What Dog Owners Need To Understand About Dog Grooming and Dog Groomers

Dog groomers are trained in the art of dog grooming so they make your pet look good; they are not dog trainers. Dog groomer training does not include dog behavioral training. So, don’t expect the dog groomer to train your dog on the proper behaviors. It would be helpful to get your dog acclimatize to the dog grooming process first.

If getting your dog started with grooming, the first thing to remember is to keep the session short initially for the dog to get used to experience. Gradually increase the session time until it becomes a regular routine for him.

Let your dog associate grooming as a positive thing by introducing him/her to the new experiences slowly and regularly. Slowly bring in new dog grooming tools, showing it to your canine. Allow him/her to sniff each one for several seconds, and if he/she responds positively, provide your dog a treat to show your approval.

For example, when bathing your dog, introduce your pet to running water especially warm water in the sink. Always use the same sink every time you decide to give your dog a bath. This will make him comfortable with the sound and feel of the water. Maintain a playful and friendly attitude with your dog if you are planning to groom him on your own. Make him comfortable by touching his belly and back, thus reducing its anxiety levels.

When you first brush your dog, place the brush on their fur. Once accepted, give him/her one stroke. If your pet responds positively, give your dog a praise as a reward.

Continue to do this until he/she understands that brushing is a good thing. Break the process down into tiny steps because it allows your dog the opportunity to see the whole dog grooming experience as a positive thing.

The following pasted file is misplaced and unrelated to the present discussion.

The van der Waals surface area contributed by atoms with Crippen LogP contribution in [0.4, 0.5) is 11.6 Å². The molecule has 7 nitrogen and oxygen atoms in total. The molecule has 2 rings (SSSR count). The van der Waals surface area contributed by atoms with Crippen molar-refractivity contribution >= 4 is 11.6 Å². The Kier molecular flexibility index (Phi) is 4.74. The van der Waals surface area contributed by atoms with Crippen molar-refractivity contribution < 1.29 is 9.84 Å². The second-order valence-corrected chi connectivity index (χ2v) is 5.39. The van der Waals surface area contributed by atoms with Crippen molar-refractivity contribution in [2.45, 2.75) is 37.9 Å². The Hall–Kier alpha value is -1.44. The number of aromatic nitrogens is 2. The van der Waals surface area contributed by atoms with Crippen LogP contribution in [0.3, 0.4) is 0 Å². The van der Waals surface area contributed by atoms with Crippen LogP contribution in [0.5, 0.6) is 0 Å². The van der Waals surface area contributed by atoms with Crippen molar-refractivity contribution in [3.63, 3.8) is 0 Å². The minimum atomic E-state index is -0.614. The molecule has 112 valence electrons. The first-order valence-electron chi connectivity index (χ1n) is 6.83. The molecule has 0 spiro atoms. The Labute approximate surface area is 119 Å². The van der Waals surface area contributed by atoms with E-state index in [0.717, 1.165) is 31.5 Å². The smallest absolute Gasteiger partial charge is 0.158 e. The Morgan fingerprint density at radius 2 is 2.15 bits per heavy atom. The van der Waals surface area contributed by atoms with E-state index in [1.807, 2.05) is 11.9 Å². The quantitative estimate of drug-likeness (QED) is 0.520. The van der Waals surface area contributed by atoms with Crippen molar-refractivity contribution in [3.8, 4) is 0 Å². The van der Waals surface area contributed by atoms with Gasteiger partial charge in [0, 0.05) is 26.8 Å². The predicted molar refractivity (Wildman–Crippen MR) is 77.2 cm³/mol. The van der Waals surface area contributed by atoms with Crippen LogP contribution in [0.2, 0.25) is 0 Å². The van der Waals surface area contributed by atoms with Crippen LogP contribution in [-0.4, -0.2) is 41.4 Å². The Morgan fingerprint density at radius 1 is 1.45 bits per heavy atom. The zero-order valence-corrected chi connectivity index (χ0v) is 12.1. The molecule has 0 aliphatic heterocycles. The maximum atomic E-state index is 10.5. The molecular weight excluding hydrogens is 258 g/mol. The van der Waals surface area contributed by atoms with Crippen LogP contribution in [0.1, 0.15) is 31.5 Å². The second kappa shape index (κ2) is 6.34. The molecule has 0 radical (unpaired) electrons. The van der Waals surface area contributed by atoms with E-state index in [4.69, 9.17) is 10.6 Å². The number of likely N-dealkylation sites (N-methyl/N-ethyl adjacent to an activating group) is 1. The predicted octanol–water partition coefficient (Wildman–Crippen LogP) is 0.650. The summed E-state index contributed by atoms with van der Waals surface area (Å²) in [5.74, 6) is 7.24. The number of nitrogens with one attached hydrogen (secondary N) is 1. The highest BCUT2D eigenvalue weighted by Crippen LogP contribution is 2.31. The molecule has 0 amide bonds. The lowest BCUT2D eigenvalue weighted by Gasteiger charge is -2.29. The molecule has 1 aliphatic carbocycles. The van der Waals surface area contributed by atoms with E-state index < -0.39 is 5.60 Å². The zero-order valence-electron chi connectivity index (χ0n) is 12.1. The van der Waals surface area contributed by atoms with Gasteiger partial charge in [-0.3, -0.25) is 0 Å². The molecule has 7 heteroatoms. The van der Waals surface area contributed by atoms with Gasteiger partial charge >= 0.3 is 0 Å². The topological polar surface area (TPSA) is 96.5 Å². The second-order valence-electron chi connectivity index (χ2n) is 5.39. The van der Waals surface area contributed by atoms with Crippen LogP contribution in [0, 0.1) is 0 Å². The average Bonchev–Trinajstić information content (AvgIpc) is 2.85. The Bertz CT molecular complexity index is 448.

Go through the same process with the rest of the grooming tools. Start slowly introducing them to your pet so that he/she becomes acclimated to them and will like the grooming process as he/she gets older.

If your dog is of an excitable type then make sure to select a time when he is relaxed to make the whole process enjoyable for him. Be positive and reassuring to the dog while learning to groom the dog. A dog owner who looks and feels nervous will also spread nervousness and make the dog uncomfortable.

Remember… If a dog associates a grooming procedure as a negative experience, it will become more difficult to groom the dog in future. So….


Avoid Dog Grooming on a Bad Day

Bad days happen to everybody, and when you’re experiencing one, don’t groom your dog. Your pet will sense your negative energy and feel uncomfortable to be near you. Rather than muddling through the process, spend some time with the puppy, playing games. They’ll love to have your undivided attention and it’ll make you feel better seeing them so happy.

You want to make all home dog grooming sessions with your pup to be positive… not just for him/her but for you as well!

Finally, a dog owner should also do some extensive research about dog grooming at home before venturing into the new domain. You should be aware of few things about dog grooming like, how to clip the dogs nails, the type of your dog’s coat and breed etc. A well aware dog owner will be able to do the job well. Knowledge of the best grooming tools and its uses will help you in getting the job done without any hassles for you as well as your pet dog.

How Often Do You Need to Groom Your Dog

The coat of your dog, how often it sheds and how often it stays outdoors affect how frequent the animal needs to be cleaned.

On top of that, breeds with hair that’s corded, double-coated and long will require more grooming efforts than those of short-haired or hairless breeds. Poodles will require a certain grooming style which might take hours while other dogs might require only minimal care.

Dogs shed to some degree so they all need at least some grooming care to brush away any loose hair, so that these hairs are not “littered” around the house. And if your animal shed frequently, you may also want to groom the animal more often.

Take time when grooming the dog and don’t be in a rush. It’s easy to injure an animal if you’re not careful with clippers or other instruments that are sharp. Once you groom the dog several times you’ll determine which methods work the best for you. Try and keep a periodic grooming schedule and maintain it so your dog is well looked after. If you learn how to groom the dog properly, it will save you energy and time while making the dog feel great.

Finally, remember to practice grooming your dog at home consistently on a regular basis, you will find that it become easier and require less time as time goes by.

Laura Norwood
Laura Norwood
The ultimate founder and enthusiast who investigates every piece of pet news.